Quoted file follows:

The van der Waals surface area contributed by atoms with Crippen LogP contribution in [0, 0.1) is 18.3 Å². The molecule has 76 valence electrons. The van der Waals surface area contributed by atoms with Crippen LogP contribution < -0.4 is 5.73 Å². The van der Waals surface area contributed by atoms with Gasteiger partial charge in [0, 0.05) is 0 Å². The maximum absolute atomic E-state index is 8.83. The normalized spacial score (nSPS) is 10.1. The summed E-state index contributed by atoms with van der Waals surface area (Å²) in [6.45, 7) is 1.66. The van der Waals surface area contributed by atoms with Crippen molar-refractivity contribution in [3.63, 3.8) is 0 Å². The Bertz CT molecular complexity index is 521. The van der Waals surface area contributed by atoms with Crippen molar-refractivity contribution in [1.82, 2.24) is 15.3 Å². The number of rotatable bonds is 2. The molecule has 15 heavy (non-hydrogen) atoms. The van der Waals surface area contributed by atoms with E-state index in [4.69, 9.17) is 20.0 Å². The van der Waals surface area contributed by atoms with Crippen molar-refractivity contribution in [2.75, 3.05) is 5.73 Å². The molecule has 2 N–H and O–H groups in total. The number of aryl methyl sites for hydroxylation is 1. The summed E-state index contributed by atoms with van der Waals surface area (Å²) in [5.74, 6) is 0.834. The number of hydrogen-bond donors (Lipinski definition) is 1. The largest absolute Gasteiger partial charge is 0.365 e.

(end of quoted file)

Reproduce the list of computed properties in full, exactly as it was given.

The van der Waals surface area contributed by atoms with Crippen LogP contribution in [0, 0.1) is 18.3 Å². The molecule has 76 valence electrons. The van der Waals surface area contributed by atoms with Crippen LogP contribution < -0.4 is 5.73 Å². The van der Waals surface area contributed by atoms with Gasteiger partial charge in [0, 0.05) is 0 Å². The maximum absolute atomic E-state index is 8.83. The normalized spacial score (nSPS) is 10.1. The summed E-state index contributed by atoms with van der Waals surface area (Å²) in [6.45, 7) is 1.66. The van der Waals surface area contributed by atoms with Crippen molar-refractivity contribution in [3.63, 3.8) is 0 Å². The Bertz CT molecular complexity index is 521. The van der Waals surface area contributed by atoms with Crippen molar-refractivity contribution in [1.82, 2.24) is 15.3 Å². The number of rotatable bonds is 2. The molecule has 15 heavy (non-hydrogen) atoms. The van der Waals surface area contributed by atoms with E-state index in [4.69, 9.17) is 20.0 Å². The van der Waals surface area contributed by atoms with Crippen molar-refractivity contribution in [2.75, 3.05) is 5.73 Å². The molecule has 2 N–H and O–H groups in total. The number of aryl methyl sites for hydroxylation is 1. The summed E-state index contributed by atoms with van der Waals surface area (Å²) in [5.74, 6) is 0.834. The number of hydrogen-bond donors (Lipinski definition) is 1. The largest absolute Gasteiger partial charge is 0.365 e.